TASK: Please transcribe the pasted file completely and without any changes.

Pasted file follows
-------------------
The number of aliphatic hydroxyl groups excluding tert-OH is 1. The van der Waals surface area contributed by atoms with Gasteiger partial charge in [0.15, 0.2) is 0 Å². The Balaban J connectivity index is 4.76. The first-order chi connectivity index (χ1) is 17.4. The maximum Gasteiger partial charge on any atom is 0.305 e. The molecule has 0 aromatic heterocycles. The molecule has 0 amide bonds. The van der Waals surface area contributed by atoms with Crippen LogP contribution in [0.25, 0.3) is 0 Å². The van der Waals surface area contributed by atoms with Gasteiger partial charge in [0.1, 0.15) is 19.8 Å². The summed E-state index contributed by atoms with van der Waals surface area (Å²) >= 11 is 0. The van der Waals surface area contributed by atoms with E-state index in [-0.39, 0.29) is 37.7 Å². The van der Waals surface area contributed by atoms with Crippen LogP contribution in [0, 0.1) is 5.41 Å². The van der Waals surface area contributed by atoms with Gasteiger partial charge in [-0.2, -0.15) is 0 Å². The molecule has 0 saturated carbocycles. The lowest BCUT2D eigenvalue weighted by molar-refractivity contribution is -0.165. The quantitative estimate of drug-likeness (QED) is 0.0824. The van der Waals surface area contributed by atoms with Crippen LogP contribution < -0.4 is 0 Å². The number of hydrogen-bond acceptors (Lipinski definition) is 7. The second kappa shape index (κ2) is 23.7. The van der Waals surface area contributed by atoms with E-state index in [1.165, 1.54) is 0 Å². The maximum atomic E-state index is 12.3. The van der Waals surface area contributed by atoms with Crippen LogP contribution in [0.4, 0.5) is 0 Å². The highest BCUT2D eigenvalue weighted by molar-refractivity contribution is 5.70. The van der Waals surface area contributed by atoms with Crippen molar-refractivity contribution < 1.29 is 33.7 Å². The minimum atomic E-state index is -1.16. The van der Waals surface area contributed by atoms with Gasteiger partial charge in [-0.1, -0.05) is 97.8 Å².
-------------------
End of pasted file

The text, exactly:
The number of aliphatic hydroxyl groups excluding tert-OH is 1. The van der Waals surface area contributed by atoms with Gasteiger partial charge in [0.15, 0.2) is 0 Å². The Balaban J connectivity index is 4.76. The first-order chi connectivity index (χ1) is 17.4. The maximum Gasteiger partial charge on any atom is 0.305 e. The molecule has 0 aromatic heterocycles. The molecule has 0 amide bonds. The van der Waals surface area contributed by atoms with Crippen LogP contribution in [0.25, 0.3) is 0 Å². The van der Waals surface area contributed by atoms with Gasteiger partial charge in [0.1, 0.15) is 19.8 Å². The summed E-state index contributed by atoms with van der Waals surface area (Å²) >= 11 is 0. The van der Waals surface area contributed by atoms with E-state index in [-0.39, 0.29) is 37.7 Å². The van der Waals surface area contributed by atoms with Crippen LogP contribution in [0, 0.1) is 5.41 Å². The van der Waals surface area contributed by atoms with Gasteiger partial charge in [-0.2, -0.15) is 0 Å². The molecule has 0 saturated carbocycles. The lowest BCUT2D eigenvalue weighted by molar-refractivity contribution is -0.165. The quantitative estimate of drug-likeness (QED) is 0.0824. The van der Waals surface area contributed by atoms with Crippen LogP contribution < -0.4 is 0 Å². The number of hydrogen-bond acceptors (Lipinski definition) is 7. The second kappa shape index (κ2) is 23.7. The van der Waals surface area contributed by atoms with E-state index in [1.165, 1.54) is 0 Å². The maximum atomic E-state index is 12.3. The van der Waals surface area contributed by atoms with Crippen LogP contribution in [0.4, 0.5) is 0 Å². The highest BCUT2D eigenvalue weighted by molar-refractivity contribution is 5.70. The van der Waals surface area contributed by atoms with Crippen molar-refractivity contribution < 1.29 is 33.7 Å². The minimum atomic E-state index is -1.16. The van der Waals surface area contributed by atoms with Gasteiger partial charge in [-0.1, -0.05) is 97.8 Å².